Diversity and Inclusion: Breaking the Binary

The world is a colorful, diverse place, but we somehow minimize it to black and white. How did we come to divide everything and everyone into polarized opposites?

The world is a colorful, diverse place, but we somehow minimize it to black and white. While it is easy to divide everything and everyone into polarized opposites — Democrat and Republican, homosexual and heterosexual, young and old, black and white, — there is much more to be explored, acknowledged, and appreciated. By recognizing only the dominant binaries in every category, we alienate people by squeezing them out, and stealing their visibility. When people are not visible, it is less likely that they will gain the rights and freedoms they deserve as human beings.

“An individual has not started living until he can rise above the narrow confines of his individualistic concerns to the broader concerns of all humanity.”

— Martin Luther King, Jr.

The Gender Binary

The gender binary assumes that every person must be feminine or masculine, identifying as woman/girl or man/boy. This construct immediately others intersex people from the moment of birth, often leading to surgery to make a sex assignment possible. Beyond this, the gender binary applies not only to people, but to the things with which they interact. This is where we get the age-old idea that dolls and pink are for girls, and trucks and blue are for boys. It is expected that gender identity and expression matches biological sex, and behavior falls in line. This is a pipeline to gendered roles in relationships that are enforced by the media, education, religion, law, and social systems.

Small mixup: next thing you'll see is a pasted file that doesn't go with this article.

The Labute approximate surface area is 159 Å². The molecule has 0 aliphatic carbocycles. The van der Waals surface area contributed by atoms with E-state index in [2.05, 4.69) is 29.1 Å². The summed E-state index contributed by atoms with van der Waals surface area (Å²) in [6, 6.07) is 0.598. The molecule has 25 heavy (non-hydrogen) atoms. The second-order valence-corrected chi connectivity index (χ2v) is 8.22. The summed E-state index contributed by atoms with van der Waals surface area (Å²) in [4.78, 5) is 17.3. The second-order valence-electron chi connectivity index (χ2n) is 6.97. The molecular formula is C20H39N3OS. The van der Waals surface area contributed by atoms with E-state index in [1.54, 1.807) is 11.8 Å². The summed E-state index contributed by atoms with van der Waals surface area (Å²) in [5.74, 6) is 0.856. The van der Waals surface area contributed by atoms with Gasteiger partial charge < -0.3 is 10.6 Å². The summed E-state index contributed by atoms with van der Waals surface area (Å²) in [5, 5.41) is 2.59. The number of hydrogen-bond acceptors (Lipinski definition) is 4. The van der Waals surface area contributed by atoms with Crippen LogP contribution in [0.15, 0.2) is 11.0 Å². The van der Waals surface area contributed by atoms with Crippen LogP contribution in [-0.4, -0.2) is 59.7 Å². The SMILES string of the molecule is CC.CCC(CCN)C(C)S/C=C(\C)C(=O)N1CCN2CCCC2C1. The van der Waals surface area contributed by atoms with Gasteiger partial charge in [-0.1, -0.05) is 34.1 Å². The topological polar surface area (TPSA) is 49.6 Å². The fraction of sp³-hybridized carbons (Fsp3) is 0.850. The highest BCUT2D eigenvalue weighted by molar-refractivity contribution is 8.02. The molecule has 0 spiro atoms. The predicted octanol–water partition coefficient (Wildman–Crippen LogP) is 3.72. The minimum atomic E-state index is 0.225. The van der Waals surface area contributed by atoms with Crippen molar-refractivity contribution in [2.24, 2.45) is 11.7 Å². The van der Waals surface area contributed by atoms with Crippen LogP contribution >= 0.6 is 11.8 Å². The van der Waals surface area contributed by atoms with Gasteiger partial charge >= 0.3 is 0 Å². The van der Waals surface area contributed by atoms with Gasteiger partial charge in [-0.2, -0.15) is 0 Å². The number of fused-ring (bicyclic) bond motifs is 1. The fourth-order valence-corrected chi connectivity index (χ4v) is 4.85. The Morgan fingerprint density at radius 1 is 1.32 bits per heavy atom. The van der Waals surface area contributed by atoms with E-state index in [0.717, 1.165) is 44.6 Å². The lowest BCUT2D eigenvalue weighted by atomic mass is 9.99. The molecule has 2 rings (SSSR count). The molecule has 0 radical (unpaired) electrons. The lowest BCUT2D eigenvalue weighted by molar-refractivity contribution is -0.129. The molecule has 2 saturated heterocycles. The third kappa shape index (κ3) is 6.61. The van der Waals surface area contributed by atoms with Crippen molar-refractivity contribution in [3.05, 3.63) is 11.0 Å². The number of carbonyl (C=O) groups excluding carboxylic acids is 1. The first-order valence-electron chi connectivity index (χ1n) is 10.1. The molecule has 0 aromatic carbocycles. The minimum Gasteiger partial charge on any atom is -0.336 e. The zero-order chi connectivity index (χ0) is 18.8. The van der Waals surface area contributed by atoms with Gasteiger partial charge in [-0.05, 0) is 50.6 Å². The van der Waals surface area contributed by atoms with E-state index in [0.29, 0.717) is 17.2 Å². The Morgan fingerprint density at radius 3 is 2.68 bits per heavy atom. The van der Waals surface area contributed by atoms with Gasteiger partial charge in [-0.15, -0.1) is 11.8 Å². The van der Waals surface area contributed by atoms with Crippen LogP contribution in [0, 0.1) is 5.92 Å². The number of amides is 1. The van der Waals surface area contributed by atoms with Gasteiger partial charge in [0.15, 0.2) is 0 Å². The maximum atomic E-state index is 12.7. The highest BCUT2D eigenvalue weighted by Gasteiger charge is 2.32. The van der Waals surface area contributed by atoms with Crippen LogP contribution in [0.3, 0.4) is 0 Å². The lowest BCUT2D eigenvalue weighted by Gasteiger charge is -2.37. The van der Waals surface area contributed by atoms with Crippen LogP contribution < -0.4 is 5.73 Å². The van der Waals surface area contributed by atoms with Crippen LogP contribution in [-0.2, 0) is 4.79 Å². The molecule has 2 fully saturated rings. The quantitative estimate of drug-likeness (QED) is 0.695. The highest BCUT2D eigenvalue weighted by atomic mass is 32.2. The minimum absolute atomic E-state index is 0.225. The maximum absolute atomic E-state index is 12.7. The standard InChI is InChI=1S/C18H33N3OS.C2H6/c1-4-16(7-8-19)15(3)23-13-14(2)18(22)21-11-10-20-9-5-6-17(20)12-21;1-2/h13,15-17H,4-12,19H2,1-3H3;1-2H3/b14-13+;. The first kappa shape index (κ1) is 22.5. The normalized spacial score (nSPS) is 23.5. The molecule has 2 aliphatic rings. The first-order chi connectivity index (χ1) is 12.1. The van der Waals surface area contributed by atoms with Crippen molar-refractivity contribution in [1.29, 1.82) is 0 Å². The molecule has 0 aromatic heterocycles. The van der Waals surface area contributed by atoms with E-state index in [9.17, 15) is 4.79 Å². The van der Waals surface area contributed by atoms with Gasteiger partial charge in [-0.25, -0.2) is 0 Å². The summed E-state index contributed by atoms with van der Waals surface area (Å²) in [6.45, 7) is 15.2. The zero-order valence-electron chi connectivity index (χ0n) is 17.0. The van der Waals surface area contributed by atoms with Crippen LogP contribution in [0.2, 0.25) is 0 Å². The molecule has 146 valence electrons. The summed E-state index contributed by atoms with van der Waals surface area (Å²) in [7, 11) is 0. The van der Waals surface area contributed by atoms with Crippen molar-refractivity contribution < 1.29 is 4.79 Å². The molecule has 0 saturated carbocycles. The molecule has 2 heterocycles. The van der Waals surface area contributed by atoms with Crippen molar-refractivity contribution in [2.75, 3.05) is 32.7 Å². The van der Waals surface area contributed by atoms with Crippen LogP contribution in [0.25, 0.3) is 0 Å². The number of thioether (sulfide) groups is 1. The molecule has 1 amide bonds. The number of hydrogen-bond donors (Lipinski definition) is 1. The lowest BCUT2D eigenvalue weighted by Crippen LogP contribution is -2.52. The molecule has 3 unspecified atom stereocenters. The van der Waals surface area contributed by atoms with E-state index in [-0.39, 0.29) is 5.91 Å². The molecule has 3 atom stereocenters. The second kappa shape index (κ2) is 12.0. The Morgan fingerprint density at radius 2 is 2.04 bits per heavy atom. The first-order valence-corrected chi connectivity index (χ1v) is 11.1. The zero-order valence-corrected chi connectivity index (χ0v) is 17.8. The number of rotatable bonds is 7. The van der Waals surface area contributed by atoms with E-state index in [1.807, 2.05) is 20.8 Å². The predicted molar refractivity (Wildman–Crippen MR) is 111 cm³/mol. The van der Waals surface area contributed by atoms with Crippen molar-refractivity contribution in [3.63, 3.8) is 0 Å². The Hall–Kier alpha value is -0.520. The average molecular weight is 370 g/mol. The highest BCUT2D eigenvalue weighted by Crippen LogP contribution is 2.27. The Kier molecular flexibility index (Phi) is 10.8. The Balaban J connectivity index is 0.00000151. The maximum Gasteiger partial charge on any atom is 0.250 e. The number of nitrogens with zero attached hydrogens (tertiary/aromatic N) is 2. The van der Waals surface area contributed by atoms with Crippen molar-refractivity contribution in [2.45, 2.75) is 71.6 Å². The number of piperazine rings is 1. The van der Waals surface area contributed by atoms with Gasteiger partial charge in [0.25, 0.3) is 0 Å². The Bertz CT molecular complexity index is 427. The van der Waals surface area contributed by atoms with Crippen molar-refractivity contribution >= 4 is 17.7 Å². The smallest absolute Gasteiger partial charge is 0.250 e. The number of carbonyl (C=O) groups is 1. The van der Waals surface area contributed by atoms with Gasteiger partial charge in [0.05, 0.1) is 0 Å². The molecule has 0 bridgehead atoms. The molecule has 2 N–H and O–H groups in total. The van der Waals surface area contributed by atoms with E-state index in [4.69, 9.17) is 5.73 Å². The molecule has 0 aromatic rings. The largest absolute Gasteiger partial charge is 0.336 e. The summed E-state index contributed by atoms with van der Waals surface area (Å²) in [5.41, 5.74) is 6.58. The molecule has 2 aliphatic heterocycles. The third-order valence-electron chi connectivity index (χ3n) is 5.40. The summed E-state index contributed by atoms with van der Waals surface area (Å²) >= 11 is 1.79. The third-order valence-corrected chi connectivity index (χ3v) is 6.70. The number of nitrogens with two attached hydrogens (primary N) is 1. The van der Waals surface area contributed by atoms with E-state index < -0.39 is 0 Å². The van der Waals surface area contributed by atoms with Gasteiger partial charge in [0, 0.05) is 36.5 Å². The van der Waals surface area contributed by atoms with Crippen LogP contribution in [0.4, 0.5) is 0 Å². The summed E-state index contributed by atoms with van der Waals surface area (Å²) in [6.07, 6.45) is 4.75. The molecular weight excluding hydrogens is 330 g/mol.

The Political Binary

While there is evidence of people falling outside of the defined binary, there is little room to express a political opinion that is not squarely Democratic or Republican, and we view these options as staunchly liberal or conservative. In a poll on debate.org, 91% of respondents said the two-party system in the USA is flawed. In many countries outside North America, two-party systems do not have such distinctive labelling, but independents and less dominant party options are ignored. This often creates a dynamic where people vote mindlessly, or feel like the best they can do is vote for the lesser evil. More and more, people are voting against a person, ideology, or party rather than for representation reflective of their own values. The ideological extremes don’t serve the people with more diverse views, beliefs, and visions for the future of the country. How could moderate options outside of the Republican-Democratic binary change politics and governance, and impact the way we address global issues?

The Sexual Orientation Binary